Operating Systems: COSC 58

Web site: http://dartmouth.smartcatalogiq.com/en/current/orc/Departments-Programs-Undergraduate/Computer-Science/COSC-Computer-Science-Undergraduate/COSC-58

This course studies how computer operating systems allocate resources and create virtual machines for the execution of user jobs. Topics covered include storage management, scheduling, concurrent processing, shared access to files, synchronization, and data protection. Both abstract models and actual examples of operating systems will be studied.

Prerequisite: COSC 50 and COSC 51

Computer Networks: COSC 60

Web site: http://dartmouth.smartcatalogiq.com/en/current/orc/Departments-Programs-Undergraduate/Computer-Science/COSC-Computer-Science-Undergraduate/COSC-60

This course focuses on the communications protocols used in computer networks: their functionality, specification, verification, implementation, and performance; and how protocols work together to provide more complex services. Aspects of network architectures are also considered. Laboratory projects are an integral part of the course in which networking concepts are explored in depth.

Prerequisite: COSC 50 and COSC 51. COSC 30 is recommended.

Topics in Computer Systems: COSC 69/169

Web site: http://dartmouth.smartcatalogiq.com/en/current/orc/Departments-Programs-Undergraduate/Computer-Science/COSC-Computer-Science-Undergraduate/COSC-69

This course studies an advanced topic in computer systems that is not covered in the regular curriculum.  Students may take this course multiple times, subject to the restriction that the topics are distinct.

Previous Topics of CS 69/169 (formerly 88/188)

 

Misperception and Security
Winter 2013
Instructor: Smith

Robotics Research
Spring 2010
Instructor: Balkcom

Computational Social Science
Winter 2010
Instructor: Choudhury

Web-powered computer vision
Fall 2009
Instructor: Torresani

Seminar on Wireless Sensor Networks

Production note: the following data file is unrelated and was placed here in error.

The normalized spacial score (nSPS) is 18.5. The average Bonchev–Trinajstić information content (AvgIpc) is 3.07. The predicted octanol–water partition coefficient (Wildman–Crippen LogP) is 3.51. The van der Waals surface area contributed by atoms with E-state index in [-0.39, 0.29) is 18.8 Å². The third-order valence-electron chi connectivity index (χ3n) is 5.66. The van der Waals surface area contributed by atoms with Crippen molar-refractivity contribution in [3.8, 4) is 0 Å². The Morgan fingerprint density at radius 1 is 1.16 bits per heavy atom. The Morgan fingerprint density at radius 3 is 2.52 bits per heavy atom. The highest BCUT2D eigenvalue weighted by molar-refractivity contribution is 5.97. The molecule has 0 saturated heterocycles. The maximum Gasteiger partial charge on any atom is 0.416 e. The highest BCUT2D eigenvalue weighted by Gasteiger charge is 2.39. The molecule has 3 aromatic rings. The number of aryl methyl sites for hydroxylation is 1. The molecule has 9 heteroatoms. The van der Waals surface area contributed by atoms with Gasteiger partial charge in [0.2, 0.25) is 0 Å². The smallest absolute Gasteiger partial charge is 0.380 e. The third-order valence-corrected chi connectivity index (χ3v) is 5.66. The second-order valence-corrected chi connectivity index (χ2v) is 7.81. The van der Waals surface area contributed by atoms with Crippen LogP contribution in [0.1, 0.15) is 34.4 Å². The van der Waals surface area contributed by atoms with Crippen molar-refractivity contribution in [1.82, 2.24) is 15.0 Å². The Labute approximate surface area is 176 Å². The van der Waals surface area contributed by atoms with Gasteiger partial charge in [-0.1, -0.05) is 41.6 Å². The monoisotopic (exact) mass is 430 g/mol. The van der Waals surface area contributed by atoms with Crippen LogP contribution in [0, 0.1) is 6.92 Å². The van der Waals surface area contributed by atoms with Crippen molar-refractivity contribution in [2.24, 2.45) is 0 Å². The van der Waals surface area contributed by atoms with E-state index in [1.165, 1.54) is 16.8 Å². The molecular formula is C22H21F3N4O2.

Winter 2006
Instructor: Campbell

Data Mining
Winter 2005
Instructor: Thompson

Pervasive Computing
Winter 2003
Instructor: Kotz

Context-Aware Mobile Computing
Winter 2002
Instructor: Kotz

Building and Breaking Secure Systems: CS 88 / 188
Spring 2001, Winter 2002
Instructor: Smith

Advanced Operating Systems: CS 258

Web site: http://dartmouth.smartcatalogiq.com/en/current/orc/Departments-Programs-Graduate/Computer-Science/COSC-Computer-Science/200/COSC-258

This course covers advanced topics in operating systems, including issues such as the hardware/software interface, operating-system structure, CPU scheduling, concurrency, virtual memory, interprocess communication, file systems, protection, security, fault tolerance, and transaction processing. The course also considers many of these topics in the context of distributed systems.

Prerequisite: A grade of B+ or better in COSC 058, or passing an examination administered by the department to demonstrate competency in the material of COSC 058.

Previously taught courses have included:

Reading Course: Security, Trust, and Society: CS 82
Winter 2005
Instructors: Anthony and Smith

Reading Course: Information Technology for Big Brother: CS 82
Winter 2003
Instructor: Smith

Last Updated: 9/24/14